(Though not really in the way either had intended.)
Below, find links to a flurry of articles I didn’t want to lose, along with brief excerpts or summaries. Several of these are very long pieces and I do recommend reading them, rather than stopping with my little note. No point in trying to repeat them here! I especially recommend #7 and #8.
Nice long piece by Alistair Roberts (who only knows how to write long pieces) on how we say we can’t derive morality from nature, and yet clearly we also can’t get nature out of our heads, hence many unscientific attempts to “justify” moral positions by an appeal to “Science”.
The appeal to nature fallacy is the claim that something is good and morally binding because it is natural. The inverse fallacy, the fallacy that is increasingly popular among progressives, insists that, because something is deemed by society to be good, it must be regarded as every bit as natural as anything else.
Instead, we watched for an excruciating five minutes as Nye pitted Jacobson against another of his round table guests, energy and environment reporter Richard Martin, to explain at a ten-year-old level why Martin is like, totally wrong and dumb for thinking nuclear power should be part of our energy future, too. The entire exchange was apparently intended to bolster the (not exactly scientific) viewpoint Nye interjected throughout the segment, that “nobody wants nuclear power.”This, unfortunately, is quintessential of the show—a small amount of information packaged to promote a cartoon-caricature understanding of a complex science issue, slanted to the POV of an unabashedly political science comedian.
Which is also the problem with a tremendous amount of the “Science” bandied about in public these days. To just quote something I said on FB:
It can hardly be overstated that good science takes place in the details of the data, in careful definition of terms, in precise and clear reasoning… in short, it’s hard work, as my own students could certainly tell you. Maybe this is just the teacher in me talking, but it ought to be far more important to teach people that, to teach people how to think well, than it is to teach them the right answers. Because bad thinking and speaking is legion in America today, including in the hallways of academia where I observe it daily. We say we want to teach critical thinking, but we seem to be willing to overlook quite a bit (and engage in quite a bit of sloppy work ourselves) if the “answers” are “right”.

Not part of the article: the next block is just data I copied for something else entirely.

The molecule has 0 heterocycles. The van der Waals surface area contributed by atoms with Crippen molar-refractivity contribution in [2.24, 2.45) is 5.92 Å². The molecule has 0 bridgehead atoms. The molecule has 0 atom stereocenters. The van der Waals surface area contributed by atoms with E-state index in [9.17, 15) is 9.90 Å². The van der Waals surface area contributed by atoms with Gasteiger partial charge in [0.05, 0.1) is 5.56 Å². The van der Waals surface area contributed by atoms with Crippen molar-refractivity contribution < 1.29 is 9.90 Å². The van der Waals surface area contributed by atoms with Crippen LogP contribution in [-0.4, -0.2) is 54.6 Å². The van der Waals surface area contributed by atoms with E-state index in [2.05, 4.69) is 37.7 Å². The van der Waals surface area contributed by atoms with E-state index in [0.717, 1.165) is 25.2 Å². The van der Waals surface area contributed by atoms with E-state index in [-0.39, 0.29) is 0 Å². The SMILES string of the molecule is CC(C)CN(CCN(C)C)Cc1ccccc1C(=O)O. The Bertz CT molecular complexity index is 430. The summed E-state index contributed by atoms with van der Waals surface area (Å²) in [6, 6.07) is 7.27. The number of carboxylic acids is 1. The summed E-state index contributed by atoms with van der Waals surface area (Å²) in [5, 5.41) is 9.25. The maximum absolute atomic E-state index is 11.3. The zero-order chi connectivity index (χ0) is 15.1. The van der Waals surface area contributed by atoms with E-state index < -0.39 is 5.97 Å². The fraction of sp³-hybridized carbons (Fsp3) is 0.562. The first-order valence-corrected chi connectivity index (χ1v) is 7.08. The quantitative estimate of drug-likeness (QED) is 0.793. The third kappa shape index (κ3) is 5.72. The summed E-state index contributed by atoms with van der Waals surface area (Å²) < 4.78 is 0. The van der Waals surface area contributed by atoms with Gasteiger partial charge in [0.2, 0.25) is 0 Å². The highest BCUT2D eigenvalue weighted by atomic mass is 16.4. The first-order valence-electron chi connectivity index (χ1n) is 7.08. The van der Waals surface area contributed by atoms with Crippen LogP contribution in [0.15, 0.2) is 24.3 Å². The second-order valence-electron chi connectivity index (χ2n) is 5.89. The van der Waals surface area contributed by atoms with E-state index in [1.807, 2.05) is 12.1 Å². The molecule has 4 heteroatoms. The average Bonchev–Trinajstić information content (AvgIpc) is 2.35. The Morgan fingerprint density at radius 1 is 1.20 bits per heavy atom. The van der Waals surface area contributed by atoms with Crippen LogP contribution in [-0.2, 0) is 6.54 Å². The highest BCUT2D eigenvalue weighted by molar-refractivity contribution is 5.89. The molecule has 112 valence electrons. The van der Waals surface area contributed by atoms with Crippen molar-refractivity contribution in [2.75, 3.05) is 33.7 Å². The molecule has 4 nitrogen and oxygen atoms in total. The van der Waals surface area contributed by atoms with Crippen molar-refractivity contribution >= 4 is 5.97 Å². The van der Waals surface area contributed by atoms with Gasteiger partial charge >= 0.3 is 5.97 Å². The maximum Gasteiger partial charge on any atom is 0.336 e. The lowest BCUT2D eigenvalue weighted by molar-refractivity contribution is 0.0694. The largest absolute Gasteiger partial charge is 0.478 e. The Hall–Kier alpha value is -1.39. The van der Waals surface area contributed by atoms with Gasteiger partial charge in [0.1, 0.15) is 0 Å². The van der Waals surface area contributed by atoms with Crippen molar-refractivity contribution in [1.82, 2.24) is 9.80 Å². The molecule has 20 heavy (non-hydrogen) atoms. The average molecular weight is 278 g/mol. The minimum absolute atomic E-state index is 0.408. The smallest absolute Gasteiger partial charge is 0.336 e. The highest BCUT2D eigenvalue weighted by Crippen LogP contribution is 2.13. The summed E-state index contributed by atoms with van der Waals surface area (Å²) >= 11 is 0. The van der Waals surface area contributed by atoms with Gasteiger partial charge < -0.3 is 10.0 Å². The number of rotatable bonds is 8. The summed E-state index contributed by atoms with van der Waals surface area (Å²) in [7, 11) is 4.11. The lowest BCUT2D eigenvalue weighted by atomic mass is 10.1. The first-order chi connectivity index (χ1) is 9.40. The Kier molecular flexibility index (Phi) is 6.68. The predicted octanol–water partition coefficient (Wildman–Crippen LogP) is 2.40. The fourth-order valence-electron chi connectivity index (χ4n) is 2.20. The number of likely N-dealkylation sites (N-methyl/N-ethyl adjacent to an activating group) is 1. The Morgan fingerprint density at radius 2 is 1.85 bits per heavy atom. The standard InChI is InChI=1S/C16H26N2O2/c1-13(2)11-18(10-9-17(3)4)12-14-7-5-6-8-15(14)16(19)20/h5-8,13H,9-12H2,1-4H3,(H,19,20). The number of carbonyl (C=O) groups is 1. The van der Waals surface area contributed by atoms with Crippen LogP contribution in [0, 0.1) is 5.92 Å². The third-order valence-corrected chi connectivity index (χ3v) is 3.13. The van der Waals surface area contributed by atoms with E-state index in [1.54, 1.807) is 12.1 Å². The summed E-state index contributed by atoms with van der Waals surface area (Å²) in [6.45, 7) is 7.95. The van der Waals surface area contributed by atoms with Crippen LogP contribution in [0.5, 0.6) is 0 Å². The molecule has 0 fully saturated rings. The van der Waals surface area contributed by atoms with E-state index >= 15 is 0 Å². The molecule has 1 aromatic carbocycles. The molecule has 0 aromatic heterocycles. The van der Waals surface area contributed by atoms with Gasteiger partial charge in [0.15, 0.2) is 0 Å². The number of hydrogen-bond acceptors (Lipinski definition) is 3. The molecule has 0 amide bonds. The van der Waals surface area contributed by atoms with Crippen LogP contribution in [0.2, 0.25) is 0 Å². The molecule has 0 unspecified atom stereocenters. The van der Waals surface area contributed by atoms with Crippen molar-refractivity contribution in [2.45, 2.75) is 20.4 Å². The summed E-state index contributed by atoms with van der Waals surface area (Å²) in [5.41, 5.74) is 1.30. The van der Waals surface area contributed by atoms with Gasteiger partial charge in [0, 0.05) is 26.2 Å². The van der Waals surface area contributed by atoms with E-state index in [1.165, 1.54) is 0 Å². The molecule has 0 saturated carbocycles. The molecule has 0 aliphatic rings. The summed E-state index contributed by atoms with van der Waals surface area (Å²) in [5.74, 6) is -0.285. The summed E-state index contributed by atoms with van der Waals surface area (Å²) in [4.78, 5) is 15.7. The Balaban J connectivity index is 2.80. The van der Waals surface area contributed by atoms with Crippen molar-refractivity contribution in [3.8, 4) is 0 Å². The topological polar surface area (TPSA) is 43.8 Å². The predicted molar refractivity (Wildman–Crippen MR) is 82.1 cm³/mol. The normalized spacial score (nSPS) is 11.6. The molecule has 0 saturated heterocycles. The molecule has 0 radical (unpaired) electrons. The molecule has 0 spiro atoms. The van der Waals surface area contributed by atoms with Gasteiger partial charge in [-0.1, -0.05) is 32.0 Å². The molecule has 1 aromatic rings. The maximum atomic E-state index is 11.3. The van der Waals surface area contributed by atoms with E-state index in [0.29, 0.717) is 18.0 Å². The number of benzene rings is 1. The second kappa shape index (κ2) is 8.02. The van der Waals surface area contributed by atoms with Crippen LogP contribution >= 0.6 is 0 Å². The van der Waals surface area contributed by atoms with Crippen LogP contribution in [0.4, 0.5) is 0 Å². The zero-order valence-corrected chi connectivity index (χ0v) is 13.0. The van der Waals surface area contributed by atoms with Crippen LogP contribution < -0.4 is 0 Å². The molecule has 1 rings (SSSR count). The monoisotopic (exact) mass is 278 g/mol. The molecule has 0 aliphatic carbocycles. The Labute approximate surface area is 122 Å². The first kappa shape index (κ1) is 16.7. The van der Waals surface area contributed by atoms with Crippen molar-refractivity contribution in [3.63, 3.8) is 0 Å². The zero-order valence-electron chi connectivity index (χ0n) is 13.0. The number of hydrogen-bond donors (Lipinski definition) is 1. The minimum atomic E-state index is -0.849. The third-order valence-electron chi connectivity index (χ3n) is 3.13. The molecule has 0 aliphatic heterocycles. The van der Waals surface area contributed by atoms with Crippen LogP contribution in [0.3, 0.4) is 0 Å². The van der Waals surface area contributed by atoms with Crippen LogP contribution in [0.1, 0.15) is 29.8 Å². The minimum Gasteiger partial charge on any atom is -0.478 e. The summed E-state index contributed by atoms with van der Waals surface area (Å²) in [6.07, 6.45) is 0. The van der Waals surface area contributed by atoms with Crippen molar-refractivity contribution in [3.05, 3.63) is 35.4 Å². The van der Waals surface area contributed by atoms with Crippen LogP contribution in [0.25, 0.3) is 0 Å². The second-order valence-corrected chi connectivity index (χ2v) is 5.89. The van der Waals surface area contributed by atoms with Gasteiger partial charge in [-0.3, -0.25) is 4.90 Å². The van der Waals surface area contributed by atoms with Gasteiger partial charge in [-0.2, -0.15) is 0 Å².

Conflating “science” with ethics and morality: Science is amoral. It is very effective at deriving knowledge and learning facts, but it can’t tell us right from wrong, good from bad, or moral from immoral. Yet self-described science advocates often blur those crucial distinctions by accusing the people with whom they disagree with on an ethical or public policy question of being “anti-science.”
I don’t actually agree with the headline on a literal level – what I would say is, these people should get a real education in philosophy / theology / humanity, and stop dismissing those fields and pretending (and it is just pretend) that their ideas about humanity flow directly from what the Science says.
It’s usually pretty clear when de Grasse Tyson and Nye are in over their heads, but it’s never more painfully obvious than when they try to comment on politics, culture and other things involving a general understanding of human nature. They may know how magnets work and how galaxies move, but they seem to be utterly confused by people.